How to change a bureaucracy into a dynamic organisation

How to change a bureaucracy
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Public and private bureaucracies have a number of traits that collude toward slowing them down and producing outcomes that streamlined, fast paced organisations would never tolerate. In dynamic businesses, most, if not all the employees work together to achieve the aims of that business rather than the agendas of individuals. A new study looks at how to change a bureaucracy into a vibrant, dynamic and profitable organisation.

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Held back by bureaucracy

 

However, in organisations that have become bureaucracies we typically find ‘political’ groupings and teams that are often in rivalry with one another, pushing or fighting their own agenda. In such organisations, groups are frequently found whose primary aim is to defend and apply the system, rules or bureaucracy, regardless of whether it helps to create a coherent and cohesive ‘organisation on the move’ or not.

The very term ‘bureaucracy’ elicits the idea of something extremely slow moving and prone to actions that could only be understood from the inside.

 

Innovate your way out of a bureaucracy

Innovate your way out of a bureaucracy

 

A research paper just published looks at what was considered to be a largely bureaucratic and failing state owned airline, Olympic Airways, and examines how it took on new innovations that would ultimately improve its competitiveness before it was privatised and sold in 2009, in the midst of the financial crisis. Olympic Air was sold to Aegean Airlines and is now part of a successful airlines group.

 

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This look at how to change a bureaucracy into a dynamic organisation is really useful and instructive for many organisations.

 

3 powerful lessons for change

 

Although a lot of the problems and successes in the programme were down to very Greek cultural issues the paper provides three very powerful lessons which can be applied in many other change situations:

 

  1. The key role of management
  2. Using rather than restructuring informal communication channels
  3. Listening to the employees

 

 

How to change a bureaucracy – The key role of management

 

Olympic Airways had a weak management structure that was not in full control of the airline at the start of the change programme. Things tended to get done through informal channels in order to negate the suffocating bureaucracy. Any innovation suggested by an employee for example, was rarely implemented as it usually became lost in a glacial system of paperwork, meetings and a lack of decisiveness.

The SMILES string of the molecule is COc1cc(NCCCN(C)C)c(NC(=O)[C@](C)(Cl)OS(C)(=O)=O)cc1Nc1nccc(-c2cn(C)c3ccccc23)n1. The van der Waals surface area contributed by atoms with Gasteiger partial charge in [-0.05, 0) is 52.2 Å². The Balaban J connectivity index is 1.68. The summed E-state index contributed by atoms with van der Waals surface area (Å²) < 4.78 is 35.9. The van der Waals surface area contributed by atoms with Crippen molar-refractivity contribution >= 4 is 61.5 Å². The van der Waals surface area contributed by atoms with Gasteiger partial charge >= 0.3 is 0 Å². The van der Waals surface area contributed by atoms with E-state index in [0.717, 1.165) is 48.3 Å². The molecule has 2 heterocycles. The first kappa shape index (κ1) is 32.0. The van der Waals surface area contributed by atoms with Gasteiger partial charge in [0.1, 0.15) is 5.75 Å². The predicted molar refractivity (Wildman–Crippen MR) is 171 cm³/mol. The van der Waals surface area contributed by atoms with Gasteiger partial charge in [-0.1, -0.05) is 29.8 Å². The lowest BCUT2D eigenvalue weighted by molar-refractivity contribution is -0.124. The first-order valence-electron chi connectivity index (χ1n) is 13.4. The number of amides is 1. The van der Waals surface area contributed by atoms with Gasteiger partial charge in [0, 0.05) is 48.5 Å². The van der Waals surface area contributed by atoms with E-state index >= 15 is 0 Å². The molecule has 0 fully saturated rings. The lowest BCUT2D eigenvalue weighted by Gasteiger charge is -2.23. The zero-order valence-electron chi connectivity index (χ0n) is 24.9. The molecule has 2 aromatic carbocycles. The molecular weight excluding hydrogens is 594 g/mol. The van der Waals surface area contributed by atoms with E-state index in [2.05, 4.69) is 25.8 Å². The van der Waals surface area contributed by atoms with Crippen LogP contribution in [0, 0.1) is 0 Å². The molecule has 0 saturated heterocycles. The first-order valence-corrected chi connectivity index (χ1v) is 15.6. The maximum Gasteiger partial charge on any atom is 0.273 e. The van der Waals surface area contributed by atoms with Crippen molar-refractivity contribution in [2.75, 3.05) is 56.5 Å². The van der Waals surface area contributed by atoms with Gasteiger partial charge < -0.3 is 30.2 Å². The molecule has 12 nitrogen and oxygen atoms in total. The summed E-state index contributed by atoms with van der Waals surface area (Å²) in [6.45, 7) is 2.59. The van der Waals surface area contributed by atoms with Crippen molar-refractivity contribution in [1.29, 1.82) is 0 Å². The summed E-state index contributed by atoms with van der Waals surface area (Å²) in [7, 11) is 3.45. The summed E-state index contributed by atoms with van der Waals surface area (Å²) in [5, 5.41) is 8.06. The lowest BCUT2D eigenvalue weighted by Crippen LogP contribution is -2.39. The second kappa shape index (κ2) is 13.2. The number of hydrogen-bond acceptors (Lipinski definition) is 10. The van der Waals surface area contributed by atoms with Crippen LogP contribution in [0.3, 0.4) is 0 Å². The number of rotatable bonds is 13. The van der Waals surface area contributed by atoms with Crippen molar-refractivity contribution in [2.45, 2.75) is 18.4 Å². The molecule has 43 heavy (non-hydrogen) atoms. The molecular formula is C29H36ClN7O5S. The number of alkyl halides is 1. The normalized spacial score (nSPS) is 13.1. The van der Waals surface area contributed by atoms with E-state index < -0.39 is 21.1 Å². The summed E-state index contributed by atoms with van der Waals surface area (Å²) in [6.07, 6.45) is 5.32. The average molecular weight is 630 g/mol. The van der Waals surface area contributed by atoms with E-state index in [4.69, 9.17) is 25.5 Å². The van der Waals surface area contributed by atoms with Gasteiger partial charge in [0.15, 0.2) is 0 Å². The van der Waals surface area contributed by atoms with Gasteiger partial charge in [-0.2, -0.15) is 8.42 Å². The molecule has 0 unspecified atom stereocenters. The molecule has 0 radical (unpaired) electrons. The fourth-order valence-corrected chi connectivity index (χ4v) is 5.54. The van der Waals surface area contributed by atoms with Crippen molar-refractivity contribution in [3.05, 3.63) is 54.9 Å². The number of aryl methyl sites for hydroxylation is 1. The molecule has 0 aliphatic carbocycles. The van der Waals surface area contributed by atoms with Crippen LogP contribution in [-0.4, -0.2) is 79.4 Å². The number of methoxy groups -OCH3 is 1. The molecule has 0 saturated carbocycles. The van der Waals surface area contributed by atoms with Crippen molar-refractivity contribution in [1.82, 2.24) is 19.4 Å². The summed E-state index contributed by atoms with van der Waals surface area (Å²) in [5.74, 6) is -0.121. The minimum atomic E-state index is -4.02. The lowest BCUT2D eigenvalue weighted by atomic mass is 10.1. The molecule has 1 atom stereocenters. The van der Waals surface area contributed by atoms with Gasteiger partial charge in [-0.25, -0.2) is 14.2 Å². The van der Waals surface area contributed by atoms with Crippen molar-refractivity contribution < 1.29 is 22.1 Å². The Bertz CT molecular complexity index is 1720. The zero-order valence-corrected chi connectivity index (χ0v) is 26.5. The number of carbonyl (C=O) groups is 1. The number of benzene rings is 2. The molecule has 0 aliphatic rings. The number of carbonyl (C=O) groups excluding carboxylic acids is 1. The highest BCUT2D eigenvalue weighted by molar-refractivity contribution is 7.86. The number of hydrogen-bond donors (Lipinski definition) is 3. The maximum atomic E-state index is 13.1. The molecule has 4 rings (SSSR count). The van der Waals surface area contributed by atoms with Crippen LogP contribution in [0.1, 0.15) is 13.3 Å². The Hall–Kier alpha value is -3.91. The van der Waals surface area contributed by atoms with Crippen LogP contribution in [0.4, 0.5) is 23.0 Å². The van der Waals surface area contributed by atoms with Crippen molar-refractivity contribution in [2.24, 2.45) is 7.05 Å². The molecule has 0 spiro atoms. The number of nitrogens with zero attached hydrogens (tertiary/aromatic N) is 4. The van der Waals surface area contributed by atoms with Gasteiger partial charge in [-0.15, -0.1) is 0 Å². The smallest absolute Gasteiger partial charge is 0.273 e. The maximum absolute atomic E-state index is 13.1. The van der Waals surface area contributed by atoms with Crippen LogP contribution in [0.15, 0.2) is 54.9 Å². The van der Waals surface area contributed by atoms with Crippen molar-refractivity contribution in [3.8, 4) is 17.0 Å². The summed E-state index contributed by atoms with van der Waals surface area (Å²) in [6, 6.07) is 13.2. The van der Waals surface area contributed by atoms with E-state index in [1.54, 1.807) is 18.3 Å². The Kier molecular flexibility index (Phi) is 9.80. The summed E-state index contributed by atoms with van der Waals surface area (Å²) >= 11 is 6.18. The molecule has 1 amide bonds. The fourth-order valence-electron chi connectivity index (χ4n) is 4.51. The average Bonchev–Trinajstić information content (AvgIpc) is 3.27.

Olympic Air

Olympic Air

 

In the case of Olympic, a number of new systems and procedures needed to be put into place to make it more efficient, for example, a new passenger service system, a new departure control system, a wholly new website and online booking system, a revenue management system and a frequent flyer programme.

 

Before the change the company was comprised largely of a series of fragmented departments that had toxic rivalries which were contributing to low levels of solidarity and alignment with the overall aims of the company. The paper states, “there are certain factors that are negatively associated with the use of new technologies. The negative networked culture at Olympic was characterised by the existence of numerous groups of employees whose primary interest was personal gain, by the emergence of cliques and informal politics, management’s high tolerance for poor employee performance, no monitoring of said performance, and a general lack of motivation.”

 

How to navigate the bureaucracy

How to navigate the bureaucracy

 

The change process put management at the centre of the change effort and consequently the first focus for change was to get the managers to shift their thinking away from the bureaucracy and into a mind-set of being there to help the employees achieve higher levels of productivity, to use the new systems effectively and to create greater alignment of purpose across Olympic.

 

This ‘management first’ approach to how to change a bureaucracy was considered to be highly successful.

 

Using informal channels

 

Using informal networks to deal with the bureaucracy